Reynolds: I don’t personally delineate much between Marvel and DC, in terms of any rivalry. We live in a world that has provided the technology to allow us to bring these beings to life, something we couldn’t have done just a few years ago. With the emergence of the superhero franchise being more mainstream now, it’s a result of that. But I’ve never really had that thought: “I was in a Marvel film, so I can’t now be in a DC one.”
Q: The Green Lantern mask is iconic. Tell us about the look of yours.
Reynolds: Well, the funny thing about the mask is that there was a Cinderella element to it. The effects house that was building the mask, they have a thing called life-casts that they make of your head, and it’s a mold of an actual actor. The effects house that was asked to make the Green Lantern mask had no idea who was auditioning, but actually chose my head from their vast catalog of actor’s heads to build this mask around. So, when I showed up to set, my mask fit me a little bit better than Regis Philbin’s, or Richard Chamberlain’s, or whoever else was auditioning for the Green Lantern role.
Q: Martin, you’ve said in the past that Kilowog and other aliens will appear in the film. Have you cast the voices for those creatures yet?
Martin Campbell: It’s interesting, we’ve got some ideas - none of which we can expose, because of post production. We’re still a year from releasing, and we’re working on the look of the characters. We’ll screen test multiple actors.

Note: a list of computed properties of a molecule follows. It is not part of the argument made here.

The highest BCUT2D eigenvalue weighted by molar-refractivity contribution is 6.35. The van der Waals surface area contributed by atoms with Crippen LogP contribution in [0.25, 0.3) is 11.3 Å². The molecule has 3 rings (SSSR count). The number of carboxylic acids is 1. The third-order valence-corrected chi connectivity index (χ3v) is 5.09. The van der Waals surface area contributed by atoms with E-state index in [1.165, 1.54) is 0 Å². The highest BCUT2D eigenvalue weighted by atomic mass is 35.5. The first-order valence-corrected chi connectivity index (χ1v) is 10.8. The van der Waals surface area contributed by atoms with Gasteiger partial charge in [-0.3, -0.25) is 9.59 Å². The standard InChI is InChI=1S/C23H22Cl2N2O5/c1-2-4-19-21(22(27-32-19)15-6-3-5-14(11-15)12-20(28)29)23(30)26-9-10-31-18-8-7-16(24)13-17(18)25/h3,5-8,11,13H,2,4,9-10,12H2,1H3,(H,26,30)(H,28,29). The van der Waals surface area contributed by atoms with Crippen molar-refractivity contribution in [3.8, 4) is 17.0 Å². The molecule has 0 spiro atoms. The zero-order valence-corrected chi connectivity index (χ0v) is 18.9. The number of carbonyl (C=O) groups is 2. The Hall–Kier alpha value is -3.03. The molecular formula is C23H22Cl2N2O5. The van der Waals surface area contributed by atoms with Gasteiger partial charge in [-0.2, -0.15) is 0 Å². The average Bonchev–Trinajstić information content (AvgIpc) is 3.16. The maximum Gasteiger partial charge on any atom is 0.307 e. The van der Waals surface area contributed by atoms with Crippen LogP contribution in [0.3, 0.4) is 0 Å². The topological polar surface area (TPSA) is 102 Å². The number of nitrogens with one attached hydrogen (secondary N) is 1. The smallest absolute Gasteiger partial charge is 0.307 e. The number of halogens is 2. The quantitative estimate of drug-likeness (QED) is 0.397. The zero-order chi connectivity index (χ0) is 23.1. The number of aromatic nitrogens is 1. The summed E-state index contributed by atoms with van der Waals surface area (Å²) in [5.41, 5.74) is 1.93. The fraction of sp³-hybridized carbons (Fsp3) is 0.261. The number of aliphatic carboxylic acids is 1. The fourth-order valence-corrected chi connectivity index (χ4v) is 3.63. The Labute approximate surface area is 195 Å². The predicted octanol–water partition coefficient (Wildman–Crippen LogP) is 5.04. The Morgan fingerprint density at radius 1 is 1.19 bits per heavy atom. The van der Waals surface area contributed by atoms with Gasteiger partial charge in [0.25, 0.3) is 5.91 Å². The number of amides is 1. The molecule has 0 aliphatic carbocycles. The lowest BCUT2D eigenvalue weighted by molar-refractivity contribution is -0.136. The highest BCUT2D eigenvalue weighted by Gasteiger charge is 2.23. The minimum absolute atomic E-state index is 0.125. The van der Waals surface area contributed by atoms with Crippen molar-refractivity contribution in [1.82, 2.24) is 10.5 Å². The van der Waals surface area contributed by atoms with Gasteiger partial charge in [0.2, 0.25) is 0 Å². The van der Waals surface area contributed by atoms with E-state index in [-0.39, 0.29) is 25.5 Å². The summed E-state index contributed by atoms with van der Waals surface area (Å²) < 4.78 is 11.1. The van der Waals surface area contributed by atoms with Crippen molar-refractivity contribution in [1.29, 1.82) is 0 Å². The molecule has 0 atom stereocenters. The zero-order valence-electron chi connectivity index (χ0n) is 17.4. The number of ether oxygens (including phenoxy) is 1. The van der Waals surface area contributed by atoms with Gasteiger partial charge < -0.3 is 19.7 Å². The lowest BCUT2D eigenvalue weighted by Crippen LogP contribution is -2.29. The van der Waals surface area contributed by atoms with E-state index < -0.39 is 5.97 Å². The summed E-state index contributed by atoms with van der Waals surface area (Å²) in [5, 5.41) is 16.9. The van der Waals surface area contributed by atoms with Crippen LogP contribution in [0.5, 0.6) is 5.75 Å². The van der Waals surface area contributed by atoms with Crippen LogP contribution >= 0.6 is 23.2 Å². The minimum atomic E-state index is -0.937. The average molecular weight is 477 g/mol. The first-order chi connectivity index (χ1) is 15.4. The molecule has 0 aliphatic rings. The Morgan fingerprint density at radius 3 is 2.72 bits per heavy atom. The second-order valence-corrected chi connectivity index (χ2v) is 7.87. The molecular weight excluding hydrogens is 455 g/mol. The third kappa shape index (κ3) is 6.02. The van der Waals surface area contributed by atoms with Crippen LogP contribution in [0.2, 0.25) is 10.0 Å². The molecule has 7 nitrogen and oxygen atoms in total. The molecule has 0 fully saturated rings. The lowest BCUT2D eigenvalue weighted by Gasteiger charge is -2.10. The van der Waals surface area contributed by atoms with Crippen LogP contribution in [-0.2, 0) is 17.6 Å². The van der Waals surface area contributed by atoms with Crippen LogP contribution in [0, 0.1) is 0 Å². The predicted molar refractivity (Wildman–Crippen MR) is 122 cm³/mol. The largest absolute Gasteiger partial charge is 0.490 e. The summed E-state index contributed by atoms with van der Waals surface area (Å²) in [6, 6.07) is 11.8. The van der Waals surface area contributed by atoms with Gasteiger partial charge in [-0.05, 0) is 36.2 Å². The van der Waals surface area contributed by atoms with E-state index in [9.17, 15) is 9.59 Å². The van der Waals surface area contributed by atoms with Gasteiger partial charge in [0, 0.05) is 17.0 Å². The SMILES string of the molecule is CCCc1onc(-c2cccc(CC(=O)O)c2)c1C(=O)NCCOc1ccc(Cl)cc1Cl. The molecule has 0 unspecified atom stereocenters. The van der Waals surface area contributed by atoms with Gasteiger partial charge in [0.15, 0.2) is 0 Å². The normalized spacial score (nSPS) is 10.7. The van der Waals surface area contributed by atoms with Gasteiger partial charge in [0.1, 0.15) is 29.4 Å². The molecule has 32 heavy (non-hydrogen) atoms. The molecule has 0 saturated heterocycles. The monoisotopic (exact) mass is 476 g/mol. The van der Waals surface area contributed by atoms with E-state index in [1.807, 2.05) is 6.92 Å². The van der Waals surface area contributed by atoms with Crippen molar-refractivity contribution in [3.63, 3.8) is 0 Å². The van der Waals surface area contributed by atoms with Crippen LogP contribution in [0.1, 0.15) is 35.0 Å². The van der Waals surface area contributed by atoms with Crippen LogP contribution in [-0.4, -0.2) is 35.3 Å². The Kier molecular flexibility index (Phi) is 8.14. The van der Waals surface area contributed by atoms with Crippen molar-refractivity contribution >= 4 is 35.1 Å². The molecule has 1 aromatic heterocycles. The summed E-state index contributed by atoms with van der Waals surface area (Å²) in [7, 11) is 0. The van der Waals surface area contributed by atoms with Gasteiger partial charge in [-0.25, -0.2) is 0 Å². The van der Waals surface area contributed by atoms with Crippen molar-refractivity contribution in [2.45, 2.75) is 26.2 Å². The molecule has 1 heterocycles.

Q: Mark, you’ve played memorable villains in everything from Kick-Ass to Sherlock Holmes. How did you prepare to play Sinestro, another beloved geek supervillain?
Mark Strong: I don’t prepare for a “bad” character. The way I look at it is that they’re not born evil, usually something happens to them during their time on the planet that causes them to become the way they are. With Sinestro, you have to look at the way he is, what he stands for and what he believes in. He is an incredibly organized, fearless exponent of the Green Lantern Corps; he believes he knows what is best, and in this movie he becomes mentor to the newly human Green Lantern. He basically guides him through his first steps, and we deal with that…If there’s anything later on that causes him to go to the dark side, it’s that unquestioning belief in that.
Q: Will we see some hand-to-hand combat between you and Ryan?
Strong: Yes, we’ve been training. Part of the storyline, Hal needs to win over the other Green Lanterns, so basically Sinestro tests him because he isn’t sure he’s worthy of being in the Corps. So there is a sequence where Kilowog and Sinestro put him through the paces.
Q: There’s a lot of hype surrounding Green Lantern right now. Ryan, does that scare you?
Reynolds: Well, stepping out in front of 6,500 people at Comic-Con certainly isn’t a settling experience. I try not to live in fear, but nerves are a nice thing - they let you know you’re alive. So, I try to pay attention to the nerves, not the fear.